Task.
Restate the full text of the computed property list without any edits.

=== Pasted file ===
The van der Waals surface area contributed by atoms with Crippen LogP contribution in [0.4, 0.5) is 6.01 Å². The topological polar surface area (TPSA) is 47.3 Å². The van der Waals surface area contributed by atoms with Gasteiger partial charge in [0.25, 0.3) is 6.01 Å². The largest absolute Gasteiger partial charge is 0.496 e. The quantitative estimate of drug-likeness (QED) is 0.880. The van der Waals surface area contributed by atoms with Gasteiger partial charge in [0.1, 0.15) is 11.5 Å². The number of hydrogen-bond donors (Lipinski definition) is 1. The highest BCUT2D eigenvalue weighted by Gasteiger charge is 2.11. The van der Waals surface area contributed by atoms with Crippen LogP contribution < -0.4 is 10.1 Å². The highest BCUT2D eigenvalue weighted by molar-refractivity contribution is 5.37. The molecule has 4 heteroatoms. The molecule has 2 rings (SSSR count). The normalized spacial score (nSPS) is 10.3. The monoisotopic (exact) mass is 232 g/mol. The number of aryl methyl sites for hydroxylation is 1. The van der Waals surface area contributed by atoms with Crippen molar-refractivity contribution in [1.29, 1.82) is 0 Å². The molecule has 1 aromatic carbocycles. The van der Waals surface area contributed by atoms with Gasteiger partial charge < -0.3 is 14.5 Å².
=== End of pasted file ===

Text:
The van der Waals surface area contributed by atoms with Crippen LogP contribution in [0.4, 0.5) is 6.01 Å². The topological polar surface area (TPSA) is 47.3 Å². The van der Waals surface area contributed by atoms with Gasteiger partial charge in [0.25, 0.3) is 6.01 Å². The largest absolute Gasteiger partial charge is 0.496 e. The quantitative estimate of drug-likeness (QED) is 0.880. The van der Waals surface area contributed by atoms with Gasteiger partial charge in [0.1, 0.15) is 11.5 Å². The number of hydrogen-bond donors (Lipinski definition) is 1. The highest BCUT2D eigenvalue weighted by Gasteiger charge is 2.11. The van der Waals surface area contributed by atoms with Crippen LogP contribution < -0.4 is 10.1 Å². The highest BCUT2D eigenvalue weighted by molar-refractivity contribution is 5.37. The molecule has 4 heteroatoms. The molecule has 2 rings (SSSR count). The normalized spacial score (nSPS) is 10.3. The monoisotopic (exact) mass is 232 g/mol. The number of aryl methyl sites for hydroxylation is 1. The van der Waals surface area contributed by atoms with Crippen molar-refractivity contribution in [1.29, 1.82) is 0 Å². The molecule has 1 aromatic carbocycles. The van der Waals surface area contributed by atoms with Gasteiger partial charge < -0.3 is 14.5 Å².